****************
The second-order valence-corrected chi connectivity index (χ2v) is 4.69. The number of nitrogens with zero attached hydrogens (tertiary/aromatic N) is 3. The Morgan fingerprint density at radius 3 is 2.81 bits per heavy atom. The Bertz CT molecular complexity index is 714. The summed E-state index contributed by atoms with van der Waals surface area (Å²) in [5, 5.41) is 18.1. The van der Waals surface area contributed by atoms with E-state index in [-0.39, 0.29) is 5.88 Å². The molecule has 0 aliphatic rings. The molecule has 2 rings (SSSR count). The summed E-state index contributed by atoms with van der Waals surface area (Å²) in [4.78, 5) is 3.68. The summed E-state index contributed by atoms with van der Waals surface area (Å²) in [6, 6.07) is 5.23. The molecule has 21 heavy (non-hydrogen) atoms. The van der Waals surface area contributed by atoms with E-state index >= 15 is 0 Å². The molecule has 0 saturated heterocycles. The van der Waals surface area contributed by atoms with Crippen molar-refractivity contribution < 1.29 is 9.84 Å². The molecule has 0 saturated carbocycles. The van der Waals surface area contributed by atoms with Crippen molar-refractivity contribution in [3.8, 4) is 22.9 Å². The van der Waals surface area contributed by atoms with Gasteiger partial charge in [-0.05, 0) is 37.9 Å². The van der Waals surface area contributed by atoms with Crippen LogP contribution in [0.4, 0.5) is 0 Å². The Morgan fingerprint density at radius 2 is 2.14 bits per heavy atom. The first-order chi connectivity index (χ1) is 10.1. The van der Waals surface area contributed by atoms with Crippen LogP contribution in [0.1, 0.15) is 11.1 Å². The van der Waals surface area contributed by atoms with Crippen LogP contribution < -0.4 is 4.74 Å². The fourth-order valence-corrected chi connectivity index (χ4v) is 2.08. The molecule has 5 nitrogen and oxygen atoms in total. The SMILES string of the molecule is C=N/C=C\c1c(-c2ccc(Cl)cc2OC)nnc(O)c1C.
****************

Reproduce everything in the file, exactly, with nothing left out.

The second-order valence-corrected chi connectivity index (χ2v) is 4.69. The number of nitrogens with zero attached hydrogens (tertiary/aromatic N) is 3. The Morgan fingerprint density at radius 3 is 2.81 bits per heavy atom. The Bertz CT molecular complexity index is 714. The summed E-state index contributed by atoms with van der Waals surface area (Å²) in [5, 5.41) is 18.1. The van der Waals surface area contributed by atoms with E-state index in [-0.39, 0.29) is 5.88 Å². The molecule has 0 aliphatic rings. The molecule has 2 rings (SSSR count). The summed E-state index contributed by atoms with van der Waals surface area (Å²) in [4.78, 5) is 3.68. The summed E-state index contributed by atoms with van der Waals surface area (Å²) in [6, 6.07) is 5.23. The molecule has 21 heavy (non-hydrogen) atoms. The van der Waals surface area contributed by atoms with E-state index >= 15 is 0 Å². The molecule has 0 saturated heterocycles. The van der Waals surface area contributed by atoms with Crippen molar-refractivity contribution < 1.29 is 9.84 Å². The molecule has 0 saturated carbocycles. The van der Waals surface area contributed by atoms with Crippen molar-refractivity contribution in [3.8, 4) is 22.9 Å². The van der Waals surface area contributed by atoms with Gasteiger partial charge in [-0.05, 0) is 37.9 Å². The van der Waals surface area contributed by atoms with Crippen LogP contribution in [0.4, 0.5) is 0 Å². The Morgan fingerprint density at radius 2 is 2.14 bits per heavy atom. The first-order chi connectivity index (χ1) is 10.1. The van der Waals surface area contributed by atoms with Crippen LogP contribution in [0.1, 0.15) is 11.1 Å². The van der Waals surface area contributed by atoms with Crippen LogP contribution < -0.4 is 4.74 Å². The fourth-order valence-corrected chi connectivity index (χ4v) is 2.08. The molecule has 5 nitrogen and oxygen atoms in total. The SMILES string of the molecule is C=N/C=C\c1c(-c2ccc(Cl)cc2OC)nnc(O)c1C.